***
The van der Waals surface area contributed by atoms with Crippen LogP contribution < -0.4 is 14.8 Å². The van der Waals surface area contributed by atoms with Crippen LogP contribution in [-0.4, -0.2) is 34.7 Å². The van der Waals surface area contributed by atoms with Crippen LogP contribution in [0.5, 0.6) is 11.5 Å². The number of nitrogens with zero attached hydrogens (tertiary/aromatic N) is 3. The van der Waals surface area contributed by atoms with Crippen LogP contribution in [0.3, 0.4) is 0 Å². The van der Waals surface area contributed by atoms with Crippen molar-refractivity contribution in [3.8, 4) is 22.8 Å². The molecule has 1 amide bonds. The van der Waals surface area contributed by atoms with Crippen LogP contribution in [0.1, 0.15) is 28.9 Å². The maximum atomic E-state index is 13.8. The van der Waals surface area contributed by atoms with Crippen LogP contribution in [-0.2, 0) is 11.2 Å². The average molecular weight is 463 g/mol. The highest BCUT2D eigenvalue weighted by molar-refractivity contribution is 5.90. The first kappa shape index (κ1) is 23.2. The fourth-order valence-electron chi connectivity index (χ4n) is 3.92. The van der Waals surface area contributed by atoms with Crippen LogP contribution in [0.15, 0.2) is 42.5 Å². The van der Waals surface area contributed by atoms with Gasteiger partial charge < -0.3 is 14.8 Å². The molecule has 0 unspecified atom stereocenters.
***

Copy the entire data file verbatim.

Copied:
The van der Waals surface area contributed by atoms with Crippen LogP contribution < -0.4 is 14.8 Å². The van der Waals surface area contributed by atoms with Crippen LogP contribution in [-0.4, -0.2) is 34.7 Å². The van der Waals surface area contributed by atoms with Crippen LogP contribution in [0.5, 0.6) is 11.5 Å². The number of nitrogens with zero attached hydrogens (tertiary/aromatic N) is 3. The van der Waals surface area contributed by atoms with Crippen LogP contribution in [0.3, 0.4) is 0 Å². The van der Waals surface area contributed by atoms with Crippen molar-refractivity contribution in [3.8, 4) is 22.8 Å². The molecule has 1 amide bonds. The van der Waals surface area contributed by atoms with Crippen LogP contribution in [0.1, 0.15) is 28.9 Å². The maximum atomic E-state index is 13.8. The van der Waals surface area contributed by atoms with Crippen LogP contribution in [-0.2, 0) is 11.2 Å². The average molecular weight is 463 g/mol. The highest BCUT2D eigenvalue weighted by molar-refractivity contribution is 5.90. The first kappa shape index (κ1) is 23.2. The fourth-order valence-electron chi connectivity index (χ4n) is 3.92. The van der Waals surface area contributed by atoms with Crippen LogP contribution in [0.15, 0.2) is 42.5 Å². The van der Waals surface area contributed by atoms with Gasteiger partial charge < -0.3 is 14.8 Å². The molecule has 0 unspecified atom stereocenters.